The world’s largest supercomputer which can complete more than 200 million million actions per second has been switched on for the first time.
The £15 million ($19.5 million) computer, which is designed and built to work like a human brain, had its landmark one-millionth processor core fitted this week.
Dubbed the SpiNNaker machine, it can model more neurons in real time than any other machine on the planet.
The supercomputer will help scientists better understand how neurological diseases like Parkinson’s impact the brain.
Researchers at the University of Manchester spent more than 10 years constructing SpiNNaker.
Each of the computer’s chips has 100 million moving parts, and are designed to mimic the neurons of the human brain.
Project scientist Professor Steve Furber said: ‘SpiNNaker completely re-thinks the way conventional computers work.
‘We’ve essentially created a machine that works more like a brain than a traditional computer, which is extremely exciting.
‘The ultimate objective for the project has always been a million cores in a single computer for real time brain modelling applications, and we have now achieved it, which is fantastic.’
Biological neurons are basic brain cells present in the nervous system that communicate primarily by emitting ‘spikes’ of electrical energy.
Neuromorphic computing uses large scale computer systems containing electronic circuits to mimic these spikes in a machine.
SpiNNaker is unique because, unlike traditional computers, it doesn’t communicate by sending large amounts of information from point A to B via a standard network.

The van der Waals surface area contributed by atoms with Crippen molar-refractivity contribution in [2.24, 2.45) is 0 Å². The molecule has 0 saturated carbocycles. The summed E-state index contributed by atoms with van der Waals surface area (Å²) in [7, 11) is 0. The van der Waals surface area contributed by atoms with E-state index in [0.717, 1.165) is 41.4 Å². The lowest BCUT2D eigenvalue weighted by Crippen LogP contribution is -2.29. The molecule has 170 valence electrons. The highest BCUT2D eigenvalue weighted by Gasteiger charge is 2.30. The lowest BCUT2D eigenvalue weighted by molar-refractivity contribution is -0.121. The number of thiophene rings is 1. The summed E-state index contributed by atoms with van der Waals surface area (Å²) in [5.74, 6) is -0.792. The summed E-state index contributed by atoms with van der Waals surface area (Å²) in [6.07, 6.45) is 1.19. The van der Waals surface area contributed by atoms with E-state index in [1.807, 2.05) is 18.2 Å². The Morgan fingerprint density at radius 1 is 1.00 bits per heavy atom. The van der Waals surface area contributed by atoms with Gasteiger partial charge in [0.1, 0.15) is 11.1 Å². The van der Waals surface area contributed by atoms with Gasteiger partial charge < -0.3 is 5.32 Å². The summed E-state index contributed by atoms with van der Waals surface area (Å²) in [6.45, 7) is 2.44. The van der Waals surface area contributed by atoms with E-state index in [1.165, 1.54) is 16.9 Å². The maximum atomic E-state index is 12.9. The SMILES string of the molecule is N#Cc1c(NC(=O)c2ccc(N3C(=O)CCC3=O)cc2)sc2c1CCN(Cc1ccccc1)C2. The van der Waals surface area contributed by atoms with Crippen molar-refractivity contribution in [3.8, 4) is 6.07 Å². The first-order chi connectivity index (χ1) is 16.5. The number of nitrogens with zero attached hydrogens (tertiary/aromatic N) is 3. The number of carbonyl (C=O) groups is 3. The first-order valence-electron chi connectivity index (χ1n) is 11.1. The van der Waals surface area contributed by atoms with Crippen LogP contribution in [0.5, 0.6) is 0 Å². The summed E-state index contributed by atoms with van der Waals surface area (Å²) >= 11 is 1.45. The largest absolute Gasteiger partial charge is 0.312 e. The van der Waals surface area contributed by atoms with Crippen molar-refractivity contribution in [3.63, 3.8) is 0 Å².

Instead it mimics the massively parallel communication architecture of the brain, sending billions of small amounts of information simultaneously to thousands of different destinations.
The computer’s creators eventually aim to model up to a billion biological neurons in real time and are now a step closer.
To give an idea of scale, a mouse brain consists of around 100 million neurons and the human brain is 1,000 times bigger than that.
One billion neurons is 1 per cent of the scale of the human brain, which consists of just under 100 billion brain cells, or neurons.
One of the computer’s core uses is to help neuroscientists better understand how our own brain works.
It does this by running extremely large scale real-time simulations which aren’t possible on other machines.
For example, SpiNNaker has been used to simulate high-level real-time processing in a range of isolated brain networks.
This includes an 80,000 neuron model of a segment of the cortex, the outer layer of the brain that receives and processes information from the senses.
It also has simulated a region of the brain called the Basal Ganglia – an area affected in Parkinson’s disease, meaning it has massive potential for neurological breakthroughs in science such as pharmaceutical testing.